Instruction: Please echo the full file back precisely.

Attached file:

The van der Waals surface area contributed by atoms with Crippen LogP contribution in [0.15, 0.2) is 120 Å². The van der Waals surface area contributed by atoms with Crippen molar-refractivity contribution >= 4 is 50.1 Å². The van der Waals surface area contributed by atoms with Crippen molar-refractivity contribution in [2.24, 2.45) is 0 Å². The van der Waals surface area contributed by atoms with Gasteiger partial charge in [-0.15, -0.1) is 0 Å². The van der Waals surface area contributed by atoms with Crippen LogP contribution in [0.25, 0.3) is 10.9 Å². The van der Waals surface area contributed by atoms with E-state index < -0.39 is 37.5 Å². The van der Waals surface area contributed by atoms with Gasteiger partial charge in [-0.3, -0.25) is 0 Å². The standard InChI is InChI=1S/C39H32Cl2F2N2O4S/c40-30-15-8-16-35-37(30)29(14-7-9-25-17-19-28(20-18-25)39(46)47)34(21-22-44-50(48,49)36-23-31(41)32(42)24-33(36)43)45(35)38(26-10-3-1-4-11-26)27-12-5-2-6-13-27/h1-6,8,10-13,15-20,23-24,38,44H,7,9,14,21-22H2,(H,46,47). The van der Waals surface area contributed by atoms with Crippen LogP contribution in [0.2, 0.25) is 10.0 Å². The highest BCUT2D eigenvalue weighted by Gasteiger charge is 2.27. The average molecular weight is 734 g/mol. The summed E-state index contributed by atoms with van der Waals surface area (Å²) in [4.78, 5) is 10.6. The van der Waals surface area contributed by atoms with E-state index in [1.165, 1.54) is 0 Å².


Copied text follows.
The van der Waals surface area contributed by atoms with Crippen LogP contribution in [0.15, 0.2) is 120 Å². The van der Waals surface area contributed by atoms with Crippen molar-refractivity contribution >= 4 is 50.1 Å². The van der Waals surface area contributed by atoms with Crippen molar-refractivity contribution in [2.24, 2.45) is 0 Å². The van der Waals surface area contributed by atoms with Gasteiger partial charge in [-0.15, -0.1) is 0 Å². The van der Waals surface area contributed by atoms with Crippen LogP contribution in [0.25, 0.3) is 10.9 Å². The van der Waals surface area contributed by atoms with E-state index < -0.39 is 37.5 Å². The van der Waals surface area contributed by atoms with Gasteiger partial charge in [-0.3, -0.25) is 0 Å². The standard InChI is InChI=1S/C39H32Cl2F2N2O4S/c40-30-15-8-16-35-37(30)29(14-7-9-25-17-19-28(20-18-25)39(46)47)34(21-22-44-50(48,49)36-23-31(41)32(42)24-33(36)43)45(35)38(26-10-3-1-4-11-26)27-12-5-2-6-13-27/h1-6,8,10-13,15-20,23-24,38,44H,7,9,14,21-22H2,(H,46,47). The van der Waals surface area contributed by atoms with Crippen LogP contribution in [0.2, 0.25) is 10.0 Å². The highest BCUT2D eigenvalue weighted by Gasteiger charge is 2.27. The average molecular weight is 734 g/mol. The summed E-state index contributed by atoms with van der Waals surface area (Å²) in [4.78, 5) is 10.6. The van der Waals surface area contributed by atoms with E-state index in [1.165, 1.54) is 0 Å².